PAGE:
Isabella’s portrait is from c. 1548

Maria had another daughter, the infanta Beatrice, married with Charles III, duke of Savoy. But she never was a queen neither her descendents.

 

Mary Tudor (Catherine of Aragon’s Daughter)

Queen Mary I of England, or Bloody Mary

Mary was the only surviver daughter of Henry VIII and Catalina de Aragon, and a huge catholic person. She became more famous because of her persecution of protestants during her reign than anything else, so she earned the nickname Bloody Mary.

Mary was a precocious child. Throughout Mary’s childhood, Henry VIII negotiated potential future marriages for her. When she was only two years old, she was promised to the Dauphin, the infant son of King Francis I of France, but the contract was repudiated after three years. In 1522, at the age of six, she was instead contracted to marry her 22-year-old first cousin, Holy Roman Emperor Charles V. However, the engagement was broken off within a few years by Charles with Henry’s agreement.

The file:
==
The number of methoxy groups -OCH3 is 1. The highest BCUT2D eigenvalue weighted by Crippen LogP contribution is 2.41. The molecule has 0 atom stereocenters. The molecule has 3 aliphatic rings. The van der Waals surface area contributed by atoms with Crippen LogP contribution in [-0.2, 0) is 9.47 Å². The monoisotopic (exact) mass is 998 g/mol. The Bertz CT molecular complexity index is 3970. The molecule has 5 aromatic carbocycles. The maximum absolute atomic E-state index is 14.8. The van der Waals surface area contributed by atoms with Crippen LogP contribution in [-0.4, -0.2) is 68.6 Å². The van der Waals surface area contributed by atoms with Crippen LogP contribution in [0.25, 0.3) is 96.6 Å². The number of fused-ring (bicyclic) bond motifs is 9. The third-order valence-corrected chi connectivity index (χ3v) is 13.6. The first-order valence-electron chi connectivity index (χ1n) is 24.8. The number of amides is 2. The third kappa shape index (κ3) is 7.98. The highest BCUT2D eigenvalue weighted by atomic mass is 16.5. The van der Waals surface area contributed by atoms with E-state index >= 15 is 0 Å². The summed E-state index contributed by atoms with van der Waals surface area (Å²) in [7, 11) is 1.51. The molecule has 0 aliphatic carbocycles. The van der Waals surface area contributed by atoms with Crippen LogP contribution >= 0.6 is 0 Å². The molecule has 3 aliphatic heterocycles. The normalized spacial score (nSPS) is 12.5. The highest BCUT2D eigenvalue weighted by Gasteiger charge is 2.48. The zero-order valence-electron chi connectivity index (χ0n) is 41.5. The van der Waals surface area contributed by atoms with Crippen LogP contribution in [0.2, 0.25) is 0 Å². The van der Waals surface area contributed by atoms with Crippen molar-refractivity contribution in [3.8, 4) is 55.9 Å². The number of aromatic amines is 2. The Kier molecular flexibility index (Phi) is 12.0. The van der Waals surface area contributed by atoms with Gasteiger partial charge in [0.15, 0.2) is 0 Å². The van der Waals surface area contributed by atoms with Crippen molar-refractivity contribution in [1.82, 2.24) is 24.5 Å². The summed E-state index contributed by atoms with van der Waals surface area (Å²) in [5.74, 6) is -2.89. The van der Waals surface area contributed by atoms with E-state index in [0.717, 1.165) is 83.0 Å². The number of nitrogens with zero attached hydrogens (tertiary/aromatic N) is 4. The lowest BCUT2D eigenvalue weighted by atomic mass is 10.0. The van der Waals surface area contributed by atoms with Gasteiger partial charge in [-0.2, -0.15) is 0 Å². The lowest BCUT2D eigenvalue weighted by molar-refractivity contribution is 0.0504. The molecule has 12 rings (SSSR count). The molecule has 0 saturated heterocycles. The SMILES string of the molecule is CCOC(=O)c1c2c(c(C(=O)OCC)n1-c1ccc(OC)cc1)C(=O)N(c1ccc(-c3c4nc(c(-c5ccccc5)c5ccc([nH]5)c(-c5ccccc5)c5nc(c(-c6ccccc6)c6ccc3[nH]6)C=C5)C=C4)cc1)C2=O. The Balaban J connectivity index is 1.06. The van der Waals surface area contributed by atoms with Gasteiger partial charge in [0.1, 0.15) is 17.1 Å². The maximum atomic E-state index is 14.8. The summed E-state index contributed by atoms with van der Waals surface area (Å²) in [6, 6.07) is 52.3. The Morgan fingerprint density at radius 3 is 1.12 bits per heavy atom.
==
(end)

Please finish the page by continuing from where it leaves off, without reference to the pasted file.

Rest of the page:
But with the nullification of the marriage of Henry VIII and Catherine of Aragon, Mary was considerated as bastard.

From 1531 until her mother’s death, Mary was often sick with irregular menstruation and depression, although it is not clear whether this was caused by stress, puberty or a more deep-seated disease. She was not permitted to see her mother, who had been sent to live away from court by Henry.

Mary and her first stepmother, Anne Boleyn, detested each other, and she also hate Katherine Howard, but apparently she got along quite well with Jane Seymour, Anne of Cleves and Katherine Parr.

As illegitimate child, Lady Mary loose everything, including her marriages proposals, and only had a new suitor when she was courted by Duke Philip of Bavaria from late 1539, but Philip was Lutheran and his suit for her hand was unsuccessful.